mechanic’s liens had to be commenced within ninety days after the filing of the lien, the plaintiff’s
petition seeking to enforce the lien was timely under § 506.060 even though it was filed on the
ninety-second day. This was because the ninetieth day was a Sunday and a holiday and, under a
statute that is now repealed, the ninety-first day was considered to be a holiday because the holiday
actually fell on a Sunday.
Finally, in Hayes v. Hayes, 252 S.W.2d 323, 325 (Mo. 1952), the Missouri Supreme Court
held that an application for change of judge which had to be filed within five days of the party
learning of the existence of cause for the change was timely “[b]y computation of time as provided
in Section 506.060,” where the defendant learned of the cause on Tuesday, May 1, and filed its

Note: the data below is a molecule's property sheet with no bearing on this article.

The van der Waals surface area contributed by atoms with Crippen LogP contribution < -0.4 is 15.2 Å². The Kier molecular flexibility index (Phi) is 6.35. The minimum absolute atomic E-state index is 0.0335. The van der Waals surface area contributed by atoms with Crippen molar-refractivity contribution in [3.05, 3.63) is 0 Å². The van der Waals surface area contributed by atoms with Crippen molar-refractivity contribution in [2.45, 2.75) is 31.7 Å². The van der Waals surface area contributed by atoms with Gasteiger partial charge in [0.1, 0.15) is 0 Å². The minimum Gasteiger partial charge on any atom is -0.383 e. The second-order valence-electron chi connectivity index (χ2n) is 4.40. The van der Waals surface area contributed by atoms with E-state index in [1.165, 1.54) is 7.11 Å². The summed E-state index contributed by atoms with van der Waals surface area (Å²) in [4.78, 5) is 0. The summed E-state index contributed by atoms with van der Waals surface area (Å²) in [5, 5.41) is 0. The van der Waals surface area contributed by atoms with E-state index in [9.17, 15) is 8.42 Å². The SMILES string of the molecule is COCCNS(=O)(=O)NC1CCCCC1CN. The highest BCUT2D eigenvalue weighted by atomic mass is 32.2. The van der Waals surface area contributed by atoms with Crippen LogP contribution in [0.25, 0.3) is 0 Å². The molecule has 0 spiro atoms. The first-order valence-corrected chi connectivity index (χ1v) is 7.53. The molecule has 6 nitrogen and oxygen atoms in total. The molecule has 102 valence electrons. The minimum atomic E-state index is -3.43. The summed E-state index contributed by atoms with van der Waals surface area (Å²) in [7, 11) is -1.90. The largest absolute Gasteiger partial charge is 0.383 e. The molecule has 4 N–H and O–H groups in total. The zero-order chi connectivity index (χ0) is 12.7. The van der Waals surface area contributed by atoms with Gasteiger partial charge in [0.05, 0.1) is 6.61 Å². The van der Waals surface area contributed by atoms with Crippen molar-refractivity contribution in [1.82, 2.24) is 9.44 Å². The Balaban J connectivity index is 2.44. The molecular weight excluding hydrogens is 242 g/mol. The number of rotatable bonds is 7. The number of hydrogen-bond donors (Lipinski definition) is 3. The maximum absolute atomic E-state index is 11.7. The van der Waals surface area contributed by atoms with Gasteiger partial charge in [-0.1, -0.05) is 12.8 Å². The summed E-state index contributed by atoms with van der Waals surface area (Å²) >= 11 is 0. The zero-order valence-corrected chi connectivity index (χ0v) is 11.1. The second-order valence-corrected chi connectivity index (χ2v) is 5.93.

application on Monday, May 7.
Based on the foregoing decisions, in which Missouri courts have uniformly held that the time
computation provisions of Rule 44.01(a) and § 506.060.1 apply to both statutory and procedural
deadlines, the Court concludes that the rule and statute also apply to time computation under
Missouri Supreme Court Rule 54.21. Consequently, by operation of Rule 44.01(a) and § 506.060.1,
service of summons on defendant Mair on Monday, August 13, 2012 was timely and valid in this
As a result, defendant ACE’s removal of this case is procedurally defective, and the matter
must be remanded to state court pursuant to 28 U.S.C. § 1447(c). The Court therefore does not reach
plaintiff’s other arguments in support of remand.
For the foregoing reasons, the Court finds that removal of this action was defective and
plaintiff’s motion to remand should be granted. Defendant EAN’s motion to dismiss remains
pending for resolution by the state court following remand.
IT IS HEREBY ORDERED that plaintiff’s Motion to Remand is GRANTED. [Doc. 13]
An Order of Remand will accompany this Memorandum and Order.
CHARLES A. SHAW
UNITED STATES DISTRICT JUDGE
day of November, 2012.